“Songjiang, the Expo trip destination City” – featured one billboard along the way to Songjiang District 松江区, an Industrial Zone in the outskirts of Shanghai. Another one: “China Superhuman Group”. China’s highways are excellent lines of investigation to understand the course of its culture, construction and commerce. As part of the Transit Labour-project, last week MovingCities joined on a field trip to the Shanghai Meadville Electronics IT facility. Snapshots while monitoring city building and circuit board manufacturing.
On invitation of long-time collaborator and conspirator Ned Rossiter [see Transdisciplinary Research on Creative Industries in Beijing ’07 and Urban China #33 | Creative China ’09] we got introduced to the Transit Labour-project:
Transit-labour investigates changing patterns of labour and mobility in the whirlwind of Asian capitalist transformation. Mindful of the view of Asia as the world’s factory, this three year research project examines the role of creativity, invention and knowledge production in the new economic order being forged from the region’s capitalist centres. Particular attention is given to changing relations of culture and economy in this transition and their entanglement with the production of new subjectivities and modalities of labour.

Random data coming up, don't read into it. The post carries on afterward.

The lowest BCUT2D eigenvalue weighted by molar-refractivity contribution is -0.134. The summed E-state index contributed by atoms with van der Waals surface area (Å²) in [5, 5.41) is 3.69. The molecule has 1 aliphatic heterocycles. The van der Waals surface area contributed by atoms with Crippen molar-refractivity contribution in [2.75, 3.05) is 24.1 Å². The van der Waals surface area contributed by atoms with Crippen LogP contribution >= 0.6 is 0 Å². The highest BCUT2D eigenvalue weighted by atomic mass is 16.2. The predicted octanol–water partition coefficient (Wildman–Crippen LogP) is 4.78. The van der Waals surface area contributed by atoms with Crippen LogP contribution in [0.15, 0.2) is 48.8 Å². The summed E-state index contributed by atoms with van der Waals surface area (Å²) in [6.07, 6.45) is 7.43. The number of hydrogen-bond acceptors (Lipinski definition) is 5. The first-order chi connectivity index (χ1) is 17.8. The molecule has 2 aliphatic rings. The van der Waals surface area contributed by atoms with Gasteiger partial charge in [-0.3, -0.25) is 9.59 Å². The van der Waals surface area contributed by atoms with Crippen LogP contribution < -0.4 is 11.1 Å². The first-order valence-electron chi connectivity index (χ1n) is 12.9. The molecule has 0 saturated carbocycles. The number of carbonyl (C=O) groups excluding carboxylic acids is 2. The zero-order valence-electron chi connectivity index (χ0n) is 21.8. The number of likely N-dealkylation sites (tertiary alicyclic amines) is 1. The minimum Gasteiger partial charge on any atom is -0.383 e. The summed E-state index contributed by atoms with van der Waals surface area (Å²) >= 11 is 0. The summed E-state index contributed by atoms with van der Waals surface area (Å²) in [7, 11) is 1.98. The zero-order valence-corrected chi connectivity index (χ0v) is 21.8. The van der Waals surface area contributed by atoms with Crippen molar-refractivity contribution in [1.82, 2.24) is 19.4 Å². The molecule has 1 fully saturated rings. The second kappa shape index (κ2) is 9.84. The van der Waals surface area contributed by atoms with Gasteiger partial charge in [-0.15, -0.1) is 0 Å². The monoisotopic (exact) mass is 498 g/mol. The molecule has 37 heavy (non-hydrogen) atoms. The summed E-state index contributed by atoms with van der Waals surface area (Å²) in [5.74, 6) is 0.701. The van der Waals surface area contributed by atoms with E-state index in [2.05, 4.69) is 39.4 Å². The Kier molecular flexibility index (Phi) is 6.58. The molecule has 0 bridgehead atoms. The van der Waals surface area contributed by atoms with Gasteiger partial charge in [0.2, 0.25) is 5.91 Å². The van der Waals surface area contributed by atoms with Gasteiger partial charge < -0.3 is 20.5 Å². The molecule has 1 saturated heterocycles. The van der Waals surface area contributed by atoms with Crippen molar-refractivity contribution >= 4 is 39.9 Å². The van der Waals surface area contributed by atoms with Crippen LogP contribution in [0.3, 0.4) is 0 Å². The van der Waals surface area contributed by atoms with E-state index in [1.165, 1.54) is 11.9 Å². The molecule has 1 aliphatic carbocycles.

The research focuses on the precariousness and mobility of creative labour across three cities: Shanghai (2010), Kolkata (2011) and Sydney (2012). Each of these cities is the site of a research platform that combines online and offline methods to map conceptual and material linkages between labour, mobility and subjectivity.
The objective of the visit to the IT facility was to know how the plant works/operates – the manufacturing process, but also where the circuit boards travel to next in the assembly process, how the logistics of all of that works (orders/inventories, etc). For more background read “From IT Factory to Electronic Markets” by Ned Rossiter:
Following earlier waves of manufacturing across East Asia where ‘Made in Japan’ and, later, ‘Made in Taiwan’ became synonymous with a range of electronic commodities and attendant mythologies of techno-cultural dystopias, over the last two decades China has become renowned as the planet’s epicentre for electronic manufacturing. When purchased, one of the primary attractions of an electronic commodity is how clean it seems.
In the plant, where high-end communications equipment and consumer electronic industries are produced and assembled, no photography was allowed. Snapshots to-and-fro Songjiang’s factory land.
Pictures by movingcities.org
- Transit Labour – Circuits, Regions, Borders
Anja Kanngieser, Brett Neilson, Ned Rossiter
Culture in Transition: Creative Labour and Social Mobilities in the Asian Century
Centre for Cultural Research, University of Western Sydney